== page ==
A teacher was crushed by her own car when it was shunted into her after a 4x4 driver had a violent coughing fit and lost control in a Bradford supermarketcar park.
Mother-of-five Tracey Askham, 47, of Myers Close, Idle, had been loading shopping into the back of her car at Morrisons in Five Lane Ends, Bradford, when it was hit by Frank Sellers’ Suzuki Grand Vitara, an inquest heard yesterday.
Mr Sellers, a shopkeeper, of Eccleshill, told the hearing he must have blacked out because of his coughing as he could not remember anything until he woke wondering ‘where am I?’.
Shopper Steven Cunningham, who was the only witness to the collision, sobbed as he described hearing a bang and rushing to Mrs Askham’s aid.
He said he had found Mrs Askham under her car with only her head protruding calling out for help.
Mr Cunningham said he had tried in vain to lift the car off her and had then run about like “a headless chicken” trying to get help until a store worker came out and rang 999.
He said: “The driver of the other car (the Suzuki) eventually appeared, I said what have you done?
“I don’t think he was even aware. He was shocked. He put his hands up and said ‘what have I done? What have I done’.”
Mrs Askham’s family, who attended the hearing, wept as Mr Cunningham then described how he had knelt down next to her as she gasped for breath and brushed her hair away from her face.
Emergency services then arrived to free Mrs Askham and she was taken to Leeds General Infirmary.
A CT head scan showed she had also suffered a brain injury and despite several attempts to see if she could regain consciousness, she died seven days later after developing bronchial pneumonia.
Accident investigator James Viney said Mrs Askham’s car had been parked with its handbrake on and the gearbox in neutral when it was struck by the Suzuki which was in a high-range gear and travelling about 9mph at impact, pushing the Mini back the whole length of its bay, dragging her under it.
Tests had shown both the cars were in roadworthy condition but there was no evidence Mr Sellers had braked or attempted to avoid the collision as his car had mounted and crossed a kerb before colliding with the front of Mrs Askham’s car.
Mr Sellers had been breathalysed but he was only a third of the legal limit after having a pint of lager earlier that day.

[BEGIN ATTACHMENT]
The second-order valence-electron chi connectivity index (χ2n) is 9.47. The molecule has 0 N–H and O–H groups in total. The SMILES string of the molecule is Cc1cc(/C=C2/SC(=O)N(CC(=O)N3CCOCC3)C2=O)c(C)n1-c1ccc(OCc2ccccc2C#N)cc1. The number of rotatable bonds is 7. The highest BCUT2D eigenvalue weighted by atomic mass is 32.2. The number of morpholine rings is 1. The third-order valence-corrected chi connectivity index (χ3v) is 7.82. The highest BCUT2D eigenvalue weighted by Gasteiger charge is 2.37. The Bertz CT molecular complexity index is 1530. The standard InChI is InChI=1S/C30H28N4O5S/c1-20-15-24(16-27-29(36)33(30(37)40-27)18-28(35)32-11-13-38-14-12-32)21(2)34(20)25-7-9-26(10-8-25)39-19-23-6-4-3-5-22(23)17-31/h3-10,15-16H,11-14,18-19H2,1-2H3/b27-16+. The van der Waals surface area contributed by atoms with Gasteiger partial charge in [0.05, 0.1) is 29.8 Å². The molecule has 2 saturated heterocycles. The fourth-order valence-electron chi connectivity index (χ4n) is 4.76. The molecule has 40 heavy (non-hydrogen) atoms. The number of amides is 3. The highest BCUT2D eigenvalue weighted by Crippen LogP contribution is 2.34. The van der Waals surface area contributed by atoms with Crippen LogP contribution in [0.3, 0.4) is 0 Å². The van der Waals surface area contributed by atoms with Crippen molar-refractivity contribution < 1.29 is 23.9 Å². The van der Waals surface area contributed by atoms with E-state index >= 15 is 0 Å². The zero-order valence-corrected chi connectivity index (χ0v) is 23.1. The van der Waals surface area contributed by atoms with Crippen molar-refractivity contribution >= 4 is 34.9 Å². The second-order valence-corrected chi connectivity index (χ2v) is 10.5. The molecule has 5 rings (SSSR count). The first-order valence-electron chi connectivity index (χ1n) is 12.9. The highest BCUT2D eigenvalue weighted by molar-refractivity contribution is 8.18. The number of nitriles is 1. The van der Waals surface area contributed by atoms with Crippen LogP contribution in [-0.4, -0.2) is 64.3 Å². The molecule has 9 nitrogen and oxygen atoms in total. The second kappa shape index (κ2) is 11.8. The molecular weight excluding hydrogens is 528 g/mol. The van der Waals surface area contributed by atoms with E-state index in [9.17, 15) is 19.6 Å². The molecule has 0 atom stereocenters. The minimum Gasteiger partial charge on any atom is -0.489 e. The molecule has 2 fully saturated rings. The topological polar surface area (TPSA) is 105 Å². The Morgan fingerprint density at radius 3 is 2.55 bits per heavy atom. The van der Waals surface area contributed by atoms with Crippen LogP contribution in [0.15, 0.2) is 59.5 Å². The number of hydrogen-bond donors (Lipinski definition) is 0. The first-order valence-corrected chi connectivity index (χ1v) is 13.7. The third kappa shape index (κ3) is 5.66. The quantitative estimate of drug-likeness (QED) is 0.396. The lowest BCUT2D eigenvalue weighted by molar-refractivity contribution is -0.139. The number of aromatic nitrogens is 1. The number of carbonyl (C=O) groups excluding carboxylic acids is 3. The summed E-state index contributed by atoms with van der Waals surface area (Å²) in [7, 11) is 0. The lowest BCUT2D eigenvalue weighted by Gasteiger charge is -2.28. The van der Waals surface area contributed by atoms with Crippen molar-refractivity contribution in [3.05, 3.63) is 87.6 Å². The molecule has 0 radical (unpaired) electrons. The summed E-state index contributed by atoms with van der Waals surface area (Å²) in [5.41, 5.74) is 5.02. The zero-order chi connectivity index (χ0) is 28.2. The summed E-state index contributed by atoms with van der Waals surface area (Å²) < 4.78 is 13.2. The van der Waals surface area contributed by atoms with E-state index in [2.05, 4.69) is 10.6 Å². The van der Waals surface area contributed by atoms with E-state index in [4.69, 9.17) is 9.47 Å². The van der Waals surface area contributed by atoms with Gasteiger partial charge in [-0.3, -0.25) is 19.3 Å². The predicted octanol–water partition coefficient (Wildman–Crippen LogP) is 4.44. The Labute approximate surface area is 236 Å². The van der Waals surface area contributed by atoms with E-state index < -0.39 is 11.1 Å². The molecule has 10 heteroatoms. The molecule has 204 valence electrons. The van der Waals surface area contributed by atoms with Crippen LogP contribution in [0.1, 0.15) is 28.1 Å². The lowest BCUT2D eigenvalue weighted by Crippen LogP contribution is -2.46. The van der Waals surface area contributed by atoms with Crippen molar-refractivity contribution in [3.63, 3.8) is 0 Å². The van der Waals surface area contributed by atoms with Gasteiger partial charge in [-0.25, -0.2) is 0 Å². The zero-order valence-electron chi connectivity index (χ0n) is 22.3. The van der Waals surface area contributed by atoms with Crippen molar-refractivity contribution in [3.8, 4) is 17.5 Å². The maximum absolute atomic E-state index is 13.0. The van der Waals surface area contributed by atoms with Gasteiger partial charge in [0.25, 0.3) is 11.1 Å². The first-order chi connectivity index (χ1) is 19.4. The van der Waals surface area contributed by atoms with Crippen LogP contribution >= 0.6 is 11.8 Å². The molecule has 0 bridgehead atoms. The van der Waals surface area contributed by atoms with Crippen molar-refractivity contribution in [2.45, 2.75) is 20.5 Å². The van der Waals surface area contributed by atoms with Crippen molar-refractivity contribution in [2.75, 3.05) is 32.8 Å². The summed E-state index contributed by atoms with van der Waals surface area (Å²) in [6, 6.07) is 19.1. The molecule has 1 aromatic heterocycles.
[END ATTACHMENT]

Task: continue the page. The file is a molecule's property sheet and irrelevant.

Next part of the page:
In police interviews, Mr Sellers, who has breathing difficulties, takes anti-depressants and is a diabetic, said he had suffered the cough for about three weeks but had not blacked out from coughing fits before.
Giving evidence he said: “I was driving along Norman Lane turned right into the car park and started coughing violently. I was going to McDonalds but the next thing I knew I had gone straight on over the pavement edge.
“I didn’t know I had. I only knew my whereabouts when the car had stopped. A man was running over. I was just sort of a bit dazed. I got out and saw my car was damagaed then saw the black car obviously out of its bay and I presumed I’d hit it. I walked round the back and saw the lady under it.”
Recording a narrative verdict, Assistant Bradford Coroner Roger Whittaker – who had visited the site of the tragedy – concluded that Mr Sellers had suffered a coughing fit and had blacked out.
“Tracey Askham died on Ward 7 at the LGI on August 28, 2013 from bronchial pneumonia after crushing chest injuries sustained on August 21 in the car park at Morrisons at Five Lane Ends as she was putting her shopping into her Mini which was then struck by a Suzuki,” he said. “The driver of that car had lost control of it as a result of an involuntary coughing fit.”
A statement by Mrs Askham’s family, read out in court said how she had been born in Bradford and grown up to have five children.
She got a law degree, then did a teaching qualification, taking a job at Immanuel College in Thackley and developed a love for travelling visiting some of the most amazing places in the world which she shared with her own children and students who she loved.
“Our mum lived a full life in such a short time, there was never any obstacle she did not overcome,” said the family’s statement.
“The older she became, the more youth she found but she was taken too soon from us that day. Her absence is felt not just by family and friends but the whole community.”
Mrs Askham was posthumously awarded Secondary Teacher of the Year at the inaugaral Bradford and District Schools Awards last month after being nominated by colleagues and pupils. The awards were organised by the Telegraph & Argus supported by Bradford Council and the University of Bradford.
Mr Sellers will not face any prosecution over Mrs Askham’s death.